Oreo Logo

Oreo LogoOreo Logo PNG

This cookie speaks for itself. Just try it! This is the central motif promoted by the well-known brand. The Oreo logo contains nothing but the original name, although the side “O” s were once two round-shaped shortbread sweets. Minimalism suits the brand.

Oreo: Brand overview

Founded: March 6, 1912
Founder: Mondelez International
United States
Website: oreo.com
The first Oreo cookie appeared in 1912 in New York. The quarter where it was made was subsequently named Oreo Way, which indicates the brand’s significant contribution to confectionery production development. Statistics confirm the popularity of sandwich biscuits: according to the world market analysis, about 3 billion people buy them every year.

Meaning and History

Oreo Logo History

The Oreo trademark is owned by Mondelez International holding, which specializes in producing snacks, drinks, and baby food. She joined the venture in 2012, exactly 100 years after the National Biscuit Company first launched the round black biscuit with white filling. But it is worth noting that the idea was not original: at that time, there was already a similar product sold under the Hydrox brand.

The new confection was decided to be called Oreo. Why that is, no one knows. Rumor has it that the word comes from the French “doré” (“gold”) because the original packaging was golden in color. According to another version, this results from mixing letters from the words “chocolate” and “cream.”

The design of the cookie itself raises no less questions. Enthusiasts decided to look into the patterns depicted on the circles of chocolate dough and found many unexpected symbols there. These include, for example, the Cross of Lorraine and the Cross Pattée, two vintage emblems associated with the First Crusade. As for the Oreo logo, it looks much simpler. It has only the brand name, decorated in white and blue colors. Although until the 1950s, most of the word marks contained some shade of red.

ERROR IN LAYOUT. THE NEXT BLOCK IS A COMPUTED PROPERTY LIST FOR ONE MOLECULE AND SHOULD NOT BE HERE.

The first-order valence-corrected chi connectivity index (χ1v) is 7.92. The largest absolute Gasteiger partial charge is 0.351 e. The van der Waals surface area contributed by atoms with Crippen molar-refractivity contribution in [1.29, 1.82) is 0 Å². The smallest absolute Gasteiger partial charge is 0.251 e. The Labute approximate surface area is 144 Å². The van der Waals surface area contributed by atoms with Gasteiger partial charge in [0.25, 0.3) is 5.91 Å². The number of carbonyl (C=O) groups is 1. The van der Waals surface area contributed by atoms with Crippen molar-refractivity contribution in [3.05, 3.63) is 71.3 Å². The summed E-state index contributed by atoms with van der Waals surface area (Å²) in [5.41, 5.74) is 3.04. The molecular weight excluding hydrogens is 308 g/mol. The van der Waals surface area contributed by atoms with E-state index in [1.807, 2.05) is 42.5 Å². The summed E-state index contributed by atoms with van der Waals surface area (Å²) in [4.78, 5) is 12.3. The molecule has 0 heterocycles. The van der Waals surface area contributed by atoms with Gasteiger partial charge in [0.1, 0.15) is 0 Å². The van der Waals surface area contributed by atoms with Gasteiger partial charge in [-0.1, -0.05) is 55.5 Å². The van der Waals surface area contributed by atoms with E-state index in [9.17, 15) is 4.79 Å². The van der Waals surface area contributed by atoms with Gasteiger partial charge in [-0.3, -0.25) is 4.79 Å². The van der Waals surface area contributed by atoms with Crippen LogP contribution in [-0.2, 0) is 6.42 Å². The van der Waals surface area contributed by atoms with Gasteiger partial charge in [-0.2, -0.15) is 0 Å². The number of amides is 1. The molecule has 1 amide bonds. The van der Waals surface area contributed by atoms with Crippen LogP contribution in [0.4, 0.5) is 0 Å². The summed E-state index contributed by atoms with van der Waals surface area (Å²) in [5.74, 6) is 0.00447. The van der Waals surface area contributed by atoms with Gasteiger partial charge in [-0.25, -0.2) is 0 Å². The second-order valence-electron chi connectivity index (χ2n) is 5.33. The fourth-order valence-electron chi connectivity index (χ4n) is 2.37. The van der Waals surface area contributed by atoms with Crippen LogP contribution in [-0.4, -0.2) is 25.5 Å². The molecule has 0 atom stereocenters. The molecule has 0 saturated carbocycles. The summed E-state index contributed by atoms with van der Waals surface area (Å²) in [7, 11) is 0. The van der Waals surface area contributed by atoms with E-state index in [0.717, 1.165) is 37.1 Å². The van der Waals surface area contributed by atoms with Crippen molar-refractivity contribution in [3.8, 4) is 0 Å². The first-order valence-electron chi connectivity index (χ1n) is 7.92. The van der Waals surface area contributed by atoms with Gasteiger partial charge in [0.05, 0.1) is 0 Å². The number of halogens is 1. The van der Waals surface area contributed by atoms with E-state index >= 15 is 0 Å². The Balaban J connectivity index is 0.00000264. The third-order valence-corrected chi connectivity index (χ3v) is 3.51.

What is Oreo?

Oreo is a brand of confectionery that consists of two chocolate chip cookies connected by a layer of cream. These sweets can be recognized by their classic round shape and black color. But the fillings are very different: with lime, banana, strawberry, mint, green tea, blueberries, and other flavors.

1912 – 1923

Oreo Logo 1912

At the dawn of its existence, the Oreo brand used a turquoise logo. It showed the brand name of the sandwich biscuit, made up of dark letters with white outlines. The first “O” was larger than the last, but all the glyphs were in uppercase. The letters “R” and “E” looked non-standard due to curved strokes, uneven thickening, and curved spike-shaped serifs.

1923 – 1931

Oreo Logo 1923

In the 1920s, Oreo packaging featured a complex logo with lots of text. It was depicted against the background of a red rectangle. The top half was occupied by the bluish word “OREO,” with light blue shadows along the right edge of the letters. Both “O’s” were large and round because inside, they were the same round cookies. Designers have tried to convey the shape, color, and patterns of branded products with photographic accuracy.

Below that was the word “SANDWICH” and below that, small letters “REG. U.S. PAT. OFF.”. Two different sans-serif fonts were used for them: in the first case – bubble, and in the second – thin. On the next line was the phrase “Chocolate flavored, creamy filled biscuit” in elegant serif cursive. Even lower was the black phrase “NATIONAL BISCUIT COMPANY.” The authors of the logo chose an antiqua with thin serifs and a funny asymmetry for it. The closing text, “Uneeda Bakers,” was enclosed in quotation marks and written in bold, grotesque.

1931 – 1936

Oreo Logo 1931

After the redesign of all the inscriptions, only the brand name was preserved. The developers have created for him a custom set of glyphs with unusual “R” and “E.” All letters were white but stood out due to the black shadows. A narrow red rectangle was used as a base, decorated with a wavy line along the edges.